Martin Mazanec: In most of your projects you work with authentic art material, existing artworks, and interventions into gallery operation, literally with a construction of exhibitions as a whole. Can one speak of your effort to name or convey an authentic situation, often in the form documentation or spontaneity?
Petr Krátký: Indeed, most of my projects work with authentic art material, existing artworks, and interventions into gallery operation, or literally with a construction of exhibitions as a whole. One can speak then of my effort to name or convey an authentic situation, often in the form documentation or spontaneity.
Is it especially video as a recording tool that provides you above all with an option of spontaneous, even documentary communication with your surroundings? When I was starting to work with video, I was interested mainly in its practical properties: The speed of recording, editing and archiving. But I came to realize slowly, that it is just like any other medium, where you need to master the technology of all the consequent steps if you want to reach a first-rate outcome. Therefore, I consider video to be, above all, one of the work tools. The way it is used is a different thing; articulating the language this format uses to communicate. If the nature of the work relies on video as a form of recording of my doings or performance, it is necessarily perceived as documentation, that is, also as a means of my communication with environment, to give you an exact answer.
In most of your videos you play the main person involved or at least the guide. Do you consider this form of communication the easiest way how to comment on gallery operation or, more generally, art world? You said correctly that I play as “the guide or the main person involved” in most of my videos. It concerns possible perspectives that used to prevail in my projects. I always try to find a suitable form that would fit the topic and the message the best. I can give an example, The Limits of Interpretation (2013), a work that relies heavily on my presence in front of the camera only because the shape of the project calls for it. I refer to the format of a video profile, in which I swap roles with concrete artists so that they find themselves operating the camera while I describe their work to my best judgment. I presume here, above all, a viewer’s experience with a document, profile, where nobody would notice this interchange exactly because it sticks to the stylistic structure and everything looks authentic.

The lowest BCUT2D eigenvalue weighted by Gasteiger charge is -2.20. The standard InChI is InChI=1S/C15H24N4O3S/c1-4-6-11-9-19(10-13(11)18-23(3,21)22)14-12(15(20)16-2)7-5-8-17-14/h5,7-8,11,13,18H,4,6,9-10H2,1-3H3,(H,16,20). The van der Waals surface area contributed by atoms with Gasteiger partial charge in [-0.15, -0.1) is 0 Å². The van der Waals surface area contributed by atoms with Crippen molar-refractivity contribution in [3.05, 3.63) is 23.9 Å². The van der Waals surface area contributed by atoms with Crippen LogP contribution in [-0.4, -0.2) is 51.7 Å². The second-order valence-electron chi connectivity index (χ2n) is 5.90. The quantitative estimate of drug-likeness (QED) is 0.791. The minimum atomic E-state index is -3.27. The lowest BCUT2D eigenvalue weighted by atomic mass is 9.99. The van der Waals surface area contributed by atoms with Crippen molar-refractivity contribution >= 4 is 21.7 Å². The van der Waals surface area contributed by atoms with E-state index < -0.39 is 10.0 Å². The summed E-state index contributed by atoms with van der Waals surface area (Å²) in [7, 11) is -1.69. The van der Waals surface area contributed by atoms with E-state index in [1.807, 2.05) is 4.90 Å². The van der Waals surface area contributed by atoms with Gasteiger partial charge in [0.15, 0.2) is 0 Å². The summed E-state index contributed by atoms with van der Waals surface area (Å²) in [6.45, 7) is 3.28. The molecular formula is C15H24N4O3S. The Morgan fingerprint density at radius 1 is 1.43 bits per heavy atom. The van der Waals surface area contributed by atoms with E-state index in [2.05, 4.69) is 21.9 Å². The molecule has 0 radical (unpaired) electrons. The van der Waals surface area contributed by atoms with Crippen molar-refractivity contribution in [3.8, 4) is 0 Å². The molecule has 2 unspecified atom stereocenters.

What were the reactions of the few Hungarian artists when you have asked them whether you could shoot their portraits in their studios with “only” you appearing in the role of the artist? Since I am an author myself, I can easily and quite exactly imagine how I myself would react in that very situation. What would convince me or what would I fear. It is important to mention that at that time I was an artist-in-residence in a Hungarian art institution that provided credibility to the project in question and to me. Therefore, I didn’t ask as a foreigner who wants to broaden the spectrum of his own portfolio by a misappropriation of their work. The whole working process was very enriching and not just for me – who came to realize that it doesn’t matter whether he speaks about the work of matured abstract painter or young sculptor, he never extricates himself from the principles of his own thinking – but also for them. We stay in touch ever since and I develop the project at other occasions, mostly as an exhibition as a whole or interventions using real artists’ artifacts together with video profiles.
Do you see video as the connecting link to the interpretation of various media or forms of their presentation? I have always been fascinated with all kinds of media and their formal criteria, limitations and givens that have become so often subject of my work, where they meet, complete each other or contradict themselves. As an example of such approach I would mention videos like Loop (2011), Pentaton (2011), and I’m Because My Father Had Orgasm (2012), all of them thematizing the looping of videos one finds usually in galleries or videos like Follow (2010), Intermedia Confrontation (2010), and Swing (2011) dealing with the fact that film is composed of static images.
Once in a while you return to painting. What is your relationship to it? I am not sure if it is correct to speak about a “return to painting”. I have always been interested in the image as such, where brushwork on canvas we usually consider “the painting” can be as important as the frame holding the stretched canvas. Therefore, I am interested in painting mostly as an object, as a system of complementary parts with their own functions that can be creatively worked with or changed. In principle, what interests me about painting is the same thing that interests me about video, sculpture or an exhibition, which I consider to be a sovereign art medium, as well.